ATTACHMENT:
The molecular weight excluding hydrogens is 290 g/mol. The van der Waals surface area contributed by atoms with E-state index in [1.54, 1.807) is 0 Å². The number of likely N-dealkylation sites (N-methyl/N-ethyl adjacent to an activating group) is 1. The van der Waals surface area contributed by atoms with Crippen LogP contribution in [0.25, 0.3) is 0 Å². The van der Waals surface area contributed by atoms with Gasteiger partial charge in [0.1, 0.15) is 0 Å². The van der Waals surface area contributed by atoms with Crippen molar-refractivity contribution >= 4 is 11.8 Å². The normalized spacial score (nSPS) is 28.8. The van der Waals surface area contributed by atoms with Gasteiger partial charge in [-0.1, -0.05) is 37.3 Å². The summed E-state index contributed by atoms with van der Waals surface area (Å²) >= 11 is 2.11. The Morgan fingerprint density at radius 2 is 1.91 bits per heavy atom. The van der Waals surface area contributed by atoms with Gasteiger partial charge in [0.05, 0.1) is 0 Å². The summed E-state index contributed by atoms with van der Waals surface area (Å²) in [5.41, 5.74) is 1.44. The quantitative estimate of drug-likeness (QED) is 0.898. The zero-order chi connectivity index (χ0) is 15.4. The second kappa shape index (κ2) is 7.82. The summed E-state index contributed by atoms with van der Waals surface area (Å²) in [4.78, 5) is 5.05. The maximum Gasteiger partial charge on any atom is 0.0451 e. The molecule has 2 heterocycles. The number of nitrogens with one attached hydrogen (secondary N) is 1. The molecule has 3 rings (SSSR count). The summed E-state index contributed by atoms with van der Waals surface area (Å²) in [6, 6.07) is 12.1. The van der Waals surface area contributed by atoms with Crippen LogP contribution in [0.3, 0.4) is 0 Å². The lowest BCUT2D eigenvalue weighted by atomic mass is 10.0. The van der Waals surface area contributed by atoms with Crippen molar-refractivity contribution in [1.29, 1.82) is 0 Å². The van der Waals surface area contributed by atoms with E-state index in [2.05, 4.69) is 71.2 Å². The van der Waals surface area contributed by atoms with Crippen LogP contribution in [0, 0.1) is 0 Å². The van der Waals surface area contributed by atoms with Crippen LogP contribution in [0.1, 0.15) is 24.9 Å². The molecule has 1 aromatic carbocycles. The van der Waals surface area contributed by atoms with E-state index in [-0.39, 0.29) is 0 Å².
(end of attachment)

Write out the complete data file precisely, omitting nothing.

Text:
The molecular weight excluding hydrogens is 290 g/mol. The van der Waals surface area contributed by atoms with E-state index in [1.54, 1.807) is 0 Å². The number of likely N-dealkylation sites (N-methyl/N-ethyl adjacent to an activating group) is 1. The van der Waals surface area contributed by atoms with Crippen LogP contribution in [0.25, 0.3) is 0 Å². The van der Waals surface area contributed by atoms with Gasteiger partial charge in [0.1, 0.15) is 0 Å². The van der Waals surface area contributed by atoms with Crippen molar-refractivity contribution >= 4 is 11.8 Å². The normalized spacial score (nSPS) is 28.8. The van der Waals surface area contributed by atoms with Gasteiger partial charge in [-0.1, -0.05) is 37.3 Å². The summed E-state index contributed by atoms with van der Waals surface area (Å²) >= 11 is 2.11. The Morgan fingerprint density at radius 2 is 1.91 bits per heavy atom. The van der Waals surface area contributed by atoms with Gasteiger partial charge in [0.05, 0.1) is 0 Å². The summed E-state index contributed by atoms with van der Waals surface area (Å²) in [5.41, 5.74) is 1.44. The quantitative estimate of drug-likeness (QED) is 0.898. The zero-order chi connectivity index (χ0) is 15.4. The second kappa shape index (κ2) is 7.82. The summed E-state index contributed by atoms with van der Waals surface area (Å²) in [4.78, 5) is 5.05. The maximum Gasteiger partial charge on any atom is 0.0451 e. The molecule has 2 heterocycles. The number of nitrogens with one attached hydrogen (secondary N) is 1. The molecule has 3 rings (SSSR count). The summed E-state index contributed by atoms with van der Waals surface area (Å²) in [6, 6.07) is 12.1. The van der Waals surface area contributed by atoms with Crippen LogP contribution in [0.3, 0.4) is 0 Å². The lowest BCUT2D eigenvalue weighted by atomic mass is 10.0. The van der Waals surface area contributed by atoms with Crippen molar-refractivity contribution in [1.29, 1.82) is 0 Å². The van der Waals surface area contributed by atoms with E-state index in [2.05, 4.69) is 71.2 Å². The van der Waals surface area contributed by atoms with Crippen LogP contribution in [0, 0.1) is 0 Å². The van der Waals surface area contributed by atoms with Crippen LogP contribution in [0.1, 0.15) is 24.9 Å². The molecule has 1 aromatic carbocycles. The van der Waals surface area contributed by atoms with E-state index in [-0.39, 0.29) is 0 Å².